Welcome & initial post

INTRODUCTION

My name is Terry Allen.  I am an “IT Professional” with nearly 23 years of professional work experience.  Including my “enthusiast” experience, I’ve been around computers for over 34 years!  I’ve grown up with computers, servers, software and the networks that connect them.  Present day, I’m a full-time technical engineer (one of my hats) working with a variety of small to medium businesses in the Midwest providing a range of technology solutions.

VISION FOR THIS

I wear a lot of hats, see a lot of technical issues, work in a variety of environments, face continual challenge, grow constantly–and I hope to share some of that with you through this forum.  Through this process, I welcome connecting with you and look forward to collaborating around our daily work.  I encourage a dialogue & collaboration between contributors.

BLOGGIN’ IT – v1.0

This is an experiment without any warranties expressed or implied.  We’re going to start slowly and build this one post at a time.   Site aesthetics will improve over time as I hope an audience and participation will.

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2 thoughts on “Welcome & initial post

  1. Hey Terry! Long time no talk!

    Effective passwords and security questions seem to present quite a hurdle for many people. It is certainly understandable given the number or sites, accounts, services, etc. that most people interact with these days.

    You make a good point by using a password manager such as Lastpass. That one is my favorite. I also keep a list of user names and passwords in a MS Word document. You might say whoa…that’s not safe, and you would be correct if this Word doc were just sitting on my hard drive or a cloud service somewhere.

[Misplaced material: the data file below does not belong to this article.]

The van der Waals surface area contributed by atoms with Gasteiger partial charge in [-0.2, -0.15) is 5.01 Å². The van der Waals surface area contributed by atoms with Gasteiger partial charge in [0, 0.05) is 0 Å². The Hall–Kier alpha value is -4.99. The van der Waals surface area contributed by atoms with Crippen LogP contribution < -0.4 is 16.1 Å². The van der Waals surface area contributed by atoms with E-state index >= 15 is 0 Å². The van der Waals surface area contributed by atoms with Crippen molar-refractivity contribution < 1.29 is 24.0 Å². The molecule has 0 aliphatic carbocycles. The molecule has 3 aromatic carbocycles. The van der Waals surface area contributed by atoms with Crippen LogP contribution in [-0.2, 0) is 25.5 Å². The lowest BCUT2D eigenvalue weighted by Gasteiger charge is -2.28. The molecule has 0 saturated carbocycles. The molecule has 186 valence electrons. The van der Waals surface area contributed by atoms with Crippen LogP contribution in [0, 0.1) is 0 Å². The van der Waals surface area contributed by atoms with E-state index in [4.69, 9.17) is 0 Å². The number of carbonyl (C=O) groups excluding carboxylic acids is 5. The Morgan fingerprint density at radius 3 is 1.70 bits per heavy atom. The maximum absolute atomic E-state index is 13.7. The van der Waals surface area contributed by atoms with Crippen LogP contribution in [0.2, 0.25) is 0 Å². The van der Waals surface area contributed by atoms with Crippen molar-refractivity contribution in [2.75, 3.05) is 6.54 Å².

I actually use Veracrypt and create a highly encrypted container file that I store the Word doc in. I have to mount the encrypted container as a drive, then I can access the Word doc.

    Security questions are troublesome. It wouldn’t take too much of a pretext effort to apply some social engineering to defeat that technique, but to be fair, it does provide an extra layer (albeit thin) of protection.

    Cheers!
    John Rokes, M.S., CISSP

    Like

    1. Hey John… great to hear from you! That CISSP credential looks mighty nice behind your name.

      I think MS Word started using AES encryption on their documents with a password a few versions ago. Requires trusting their implementation of it. That would be doable for the average Joe. I’ve heard of but never used Veracrypt. Salute to TrueCrypt!

      My emphasis on the security questions isn’t the reliability of them in securing your account but that vendors, like Apple, REQUIRE you to identify your answers to them and elevate them to primary factors of authentication. To authenticate myself to Apple, I had to:
      1) Reset my Apple password through a working email account
      2) Know the answers to all three (presumably) security questions
      3) Be able to login and access the support PIN on Apple.com

      Only after we exhausted this effort in two different phone calls over two days did they ask me to verify the first 6 and last 4 digits of my credit card AND the expiration date. That would have been the easiest to start with… BUT it so happened that I had closed that credit card number due to it being lost and it happened to be the account on file. You can’t get the expiration date from the credit card company (Discover won’t release it) and most statements don’t provide the full card number. Tough spot.

      Like

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